Share Email Print

Proceedings Paper

On-line monitoring by Raman spectroscopy: instrument control and calibration
Author(s): Thomas J. Vickers; Charles K. Mann
Format Member Price Non-Member Price
PDF $17.00 $21.00

Paper Abstract

We have demonstrated the utility of a fiber-optic Raman spectrometer with a charge coupled device (CCD) detector for measurements on a variety of chemical systems. Applications have included remote characterization of nuclear wastes, monitoring the heterogeneously catalyzed conversion of quadricyclane to norbornadiene, and monitoring emulsion and suspension polymerization reactions. Instrument control and calibration are essential elements for successful on-line monitoring. We wish to be able to compare measurements made with on- line systems with reference measurements made on laboratory instruments. Raman spectra are fundamental properties of molecular species. With suitable control and calibration of the measurement systems, spectra taken on different systems can be directly compared. We have built into our measurement system both hardware and software to provide automated wavenumber and intensity calibration and correction. The wavenumber axis calibration is based on measurement of the spectrum of atomic lines due to neon. The neon spectrum is provided by an inexpensive and compact lamp connected to the spectrometer by a dedicated optical fiber. In using atomic lines for calibration we must be able to determine peak positions reliably with an uncertainty much less than the sampling interval in the digitized spectrum. We describe a way of doing this as part of our calibration procedure. Intensity axis calibration involves correction for pixel-to-pixel and wavelength-dependent sensitivity variation of the detector and wavelength- and time-dependent throughput variations of the spectrograph and optical fiber probe. The data needed for these corrections are obtained by measurements with a calibrated white light source and with a standard sample. The white light source is a compact tungsten halogen bulb with its own dedicated optical fiber. The standard sample, a stable, readily available material, is incorporated into the measurement system at the sample end of the fiber optic probe. A computer-controlled, stepper motor driven positioner places the neon, white light and sample fibers at the focus of the spectrometer entrance optics as required.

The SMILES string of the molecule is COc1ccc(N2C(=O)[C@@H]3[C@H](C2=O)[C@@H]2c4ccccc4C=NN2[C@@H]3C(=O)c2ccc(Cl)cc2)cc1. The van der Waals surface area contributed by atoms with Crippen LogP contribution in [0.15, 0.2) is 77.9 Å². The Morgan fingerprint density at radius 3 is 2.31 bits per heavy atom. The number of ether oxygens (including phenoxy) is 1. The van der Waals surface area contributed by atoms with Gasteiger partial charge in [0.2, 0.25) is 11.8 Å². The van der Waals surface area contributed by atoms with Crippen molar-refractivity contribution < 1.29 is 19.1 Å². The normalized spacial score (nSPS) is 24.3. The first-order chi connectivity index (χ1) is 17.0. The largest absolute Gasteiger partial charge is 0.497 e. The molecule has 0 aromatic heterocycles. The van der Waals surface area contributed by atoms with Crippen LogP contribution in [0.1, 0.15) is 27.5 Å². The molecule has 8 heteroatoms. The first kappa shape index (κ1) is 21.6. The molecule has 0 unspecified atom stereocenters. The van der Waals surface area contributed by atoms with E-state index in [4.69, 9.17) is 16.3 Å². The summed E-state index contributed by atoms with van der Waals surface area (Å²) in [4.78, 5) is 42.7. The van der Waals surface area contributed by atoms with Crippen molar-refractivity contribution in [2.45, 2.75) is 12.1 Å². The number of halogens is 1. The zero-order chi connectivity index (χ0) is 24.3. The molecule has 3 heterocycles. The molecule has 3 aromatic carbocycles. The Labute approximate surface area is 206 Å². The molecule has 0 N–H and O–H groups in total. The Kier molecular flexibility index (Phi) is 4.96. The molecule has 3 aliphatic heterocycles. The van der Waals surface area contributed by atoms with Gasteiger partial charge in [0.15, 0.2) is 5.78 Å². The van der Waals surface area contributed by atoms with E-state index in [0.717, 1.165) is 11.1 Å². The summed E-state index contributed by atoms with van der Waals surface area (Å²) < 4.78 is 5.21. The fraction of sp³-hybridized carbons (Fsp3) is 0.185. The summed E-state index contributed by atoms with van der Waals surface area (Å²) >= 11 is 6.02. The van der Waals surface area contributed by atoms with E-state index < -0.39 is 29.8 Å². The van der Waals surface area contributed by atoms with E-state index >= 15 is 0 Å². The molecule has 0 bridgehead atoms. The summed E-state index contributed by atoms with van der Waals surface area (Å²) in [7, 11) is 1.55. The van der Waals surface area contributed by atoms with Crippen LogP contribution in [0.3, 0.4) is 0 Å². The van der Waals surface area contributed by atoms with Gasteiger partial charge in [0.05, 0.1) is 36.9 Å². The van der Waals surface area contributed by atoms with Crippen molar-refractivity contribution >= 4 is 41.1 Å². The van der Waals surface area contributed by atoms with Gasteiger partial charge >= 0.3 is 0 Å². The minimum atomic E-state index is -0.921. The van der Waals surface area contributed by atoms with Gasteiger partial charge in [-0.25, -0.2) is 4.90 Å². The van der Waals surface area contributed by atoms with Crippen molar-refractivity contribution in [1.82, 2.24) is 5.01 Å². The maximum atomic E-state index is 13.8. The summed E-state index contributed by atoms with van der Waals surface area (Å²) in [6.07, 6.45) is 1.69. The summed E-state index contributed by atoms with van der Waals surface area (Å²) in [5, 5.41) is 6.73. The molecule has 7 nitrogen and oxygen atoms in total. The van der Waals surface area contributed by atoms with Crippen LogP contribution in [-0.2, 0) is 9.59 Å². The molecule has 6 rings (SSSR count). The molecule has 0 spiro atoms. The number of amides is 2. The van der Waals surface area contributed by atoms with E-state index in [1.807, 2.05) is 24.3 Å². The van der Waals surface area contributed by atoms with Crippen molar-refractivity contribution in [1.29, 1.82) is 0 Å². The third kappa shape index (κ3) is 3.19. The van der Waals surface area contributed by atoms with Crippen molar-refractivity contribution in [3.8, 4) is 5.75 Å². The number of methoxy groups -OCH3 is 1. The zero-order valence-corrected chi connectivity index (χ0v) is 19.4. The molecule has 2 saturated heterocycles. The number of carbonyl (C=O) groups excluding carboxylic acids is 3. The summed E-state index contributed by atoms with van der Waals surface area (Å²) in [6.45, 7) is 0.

Paper Details

Date Published: 19 January 1995
PDF: 9 pages
Proc. SPIE 2367, Optical Sensors for Environmental and Chemical Process Monitoring, (19 January 1995); doi: 10.1117/12.199670
Show Author Affiliations
Thomas J. Vickers, Florida State Univ. (United States)
Charles K. Mann, Florida State Univ. (United States)

Published in SPIE Proceedings Vol. 2367:
Optical Sensors for Environmental and Chemical Process Monitoring
Ishwar D. Aggarwal; Stuart Farquharson; Eric Koglin, Editor(s)

© SPIE. Terms of Use
Back to Top
Sign in to read the full article
Create a free SPIE account to get access to
premium articles and original research
Forgot your username?